Before his Korean service was completed in 1951, Colonel Howe had been awarded the Republic of Korea Presidential Citation and the Republic of Korea Ulchi with Gold Star. In all, he participated in seven different battle campaigns in Korea.
The Pentagon called Colonel Howe in 1951 to the post of deputy director of maintenance engineering, and a few months later he became director of maintenance engineering at Headquarters U.S. Air Force.
June 23, 1953 was a big day for Howe. On that date he was promoted to brigadier general.
In July l954, General Howe was assigned as deputy commander of the Sacramento Air Materiel Area; the Air Materiel Command's big buying, supplying and maintenance setup at McClellan Air Force Base, Calif. The Sacramento AMA is responsible for all Air Force materiel activities through its surrounding geographical area and the Pacific area as well. This, one of General Howe's most rewarding assignments, lasted two and a half years. Then it was back to headquarters again -- this time to Air Materiel Command at Wright Patterson Air Force Base, where he was to become deputy director of maintenance engineering.
The most challenging of all Air Force base commands became General Howe's on July 1, 1938, when he was named commander of Wright-Patterson Air Force Base. He was back where he put his first "break" on the road as a captain in 1941.
Brigadier General John D. Howe was born in Arkansas in 1906. He spent most of his mature years, before entering military active duty, in Little Rock and Hot Springs, Ark. His high school and college years were spent in Conway, near Little Rock.
He is the son of Charles D. and Lucy P. Howe who live in Benton, Ark. Both his parents are living (August 1958); his mother was born in l874, his father in 1867. At 91 Charles Howe is living in quiet retirement after spending a lifetime as a building contractor. Besides General Howe, Charles and Lucy Howe had one other son and a daughter. The second son, Philip C., younger than General Howe, is a colonel in the U.S. Army Artillery Reserve and now lives in Morrilton, Ark.
While attending high school and college (Arkansas State Teachers) at Conway, Howe lettered in baseball, track, basketball and football. He won a hatful of first places for high jumps and hurdles, earning a collegiate athletic scholarship.
General Howe is a 32nd degree Mason, a former Rotarian, and a member of the Methodist Church of Benton, Ark.
As a hobbyist, he has been almost a lifelong amateur gunsmith and cabinetmaker. Between the years 1927-35, he developed one of the very first super-high velocity .22 caliber rifles, achieving a muzzle velocity with his weapon of 4,340 feet per second. He has continued his research with small calibre high velocity rifles for more than 30 years. Also in the shooting business, Howe has been a trick exhibition rifle and shotgun shooter and has won many championship skeet shoots.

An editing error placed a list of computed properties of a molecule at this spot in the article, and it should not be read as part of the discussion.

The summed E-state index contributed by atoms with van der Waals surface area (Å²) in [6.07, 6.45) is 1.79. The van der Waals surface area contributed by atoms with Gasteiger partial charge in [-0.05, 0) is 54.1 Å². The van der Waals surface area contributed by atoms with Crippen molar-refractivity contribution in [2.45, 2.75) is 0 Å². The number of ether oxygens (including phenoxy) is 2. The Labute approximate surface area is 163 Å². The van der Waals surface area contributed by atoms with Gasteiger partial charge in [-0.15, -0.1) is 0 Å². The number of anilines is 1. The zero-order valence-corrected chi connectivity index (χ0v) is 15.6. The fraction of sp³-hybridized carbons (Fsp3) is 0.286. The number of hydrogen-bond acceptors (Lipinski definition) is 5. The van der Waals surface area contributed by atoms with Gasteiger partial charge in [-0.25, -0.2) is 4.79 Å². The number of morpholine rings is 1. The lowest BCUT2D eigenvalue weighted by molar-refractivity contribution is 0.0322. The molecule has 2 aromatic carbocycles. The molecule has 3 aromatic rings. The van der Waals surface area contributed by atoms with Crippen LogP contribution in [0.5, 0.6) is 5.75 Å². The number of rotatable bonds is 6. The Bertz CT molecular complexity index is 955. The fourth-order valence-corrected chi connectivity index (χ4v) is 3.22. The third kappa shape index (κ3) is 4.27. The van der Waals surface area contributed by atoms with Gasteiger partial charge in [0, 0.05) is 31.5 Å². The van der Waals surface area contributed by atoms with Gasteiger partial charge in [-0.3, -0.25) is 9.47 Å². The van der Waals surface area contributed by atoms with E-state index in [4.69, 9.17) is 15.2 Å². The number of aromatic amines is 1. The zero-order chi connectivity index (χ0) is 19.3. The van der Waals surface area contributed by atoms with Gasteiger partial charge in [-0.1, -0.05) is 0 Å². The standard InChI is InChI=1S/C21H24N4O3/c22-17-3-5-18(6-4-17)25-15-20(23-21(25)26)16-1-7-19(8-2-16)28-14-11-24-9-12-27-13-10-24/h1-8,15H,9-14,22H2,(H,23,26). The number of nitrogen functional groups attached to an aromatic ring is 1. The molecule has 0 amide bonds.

Aviation-wise, General Howe is an Air Force command pilot with more than 13,000 hours total flying time -- of which 5,000 are commercial. At the end of World War II, Howe was checked out in every combat type aircraft flown by the Air Force. Aircraft in which he has qualified include everything from the F-80 Shooting Star jet fighter all the way back to the Jenny, PT-1 and the 0-2C; in between, he has checked out in four-engine aircraft as well.
General Howe is known by his staff as a hard-driving, resourceful, devoted Air Force officer who will spare no effort to get a needed job done. In a new assignment, his staff is apt to get its first insight into his character when, during one of his first staff meetings, some unlucky officer makes the unhappy mistake of saying we "can't."
"Colonel," the six-foot-three, 200-pound general will erupt, "I don't ever want to hear you use that word again while I'm here. You can tell me you expect a little difficulty getting a job done -- you might even have to work until midnight a few nights -- but don't you ever tell me we can't get a job done. If we need to get something done, we'll do it. Do you understand?"
General Howe lives and works as a man who expects what he accomplishes in his lifetime to be marked down and remembered for better or for worse -- and he doesn't expect much of the latter to creep in. What sets a man out on such a hard path?
"When I was growing up," General Howe will tell you, "my father had a favorite saying he would repeat to me whenever he thought I needed it. 'Son,' he would say, 'be careful of the tracks you leave behind you. They will always catch up with you, be they good or be they bad.' That old saying made a distinct impression on me, and I've tried to live it throughout my life as my father did."
DECORATIONS AND MEDALS
Legion of Merit with oak leaf cluster
Bronze Star Medal
Republic of Korea Ulchi with Gold Star
Republic of Korea Presidential Unit Citation Medal
Asiatic Pacific Campaign Medal with service star
American Campaign Medal
World War II Victory Medal
Army of Occupation Medal (Japan)
Korean Service Medal with seven service stars
United Nations Service Medal
Air Force Longevity Service Award with six oak leaf clusters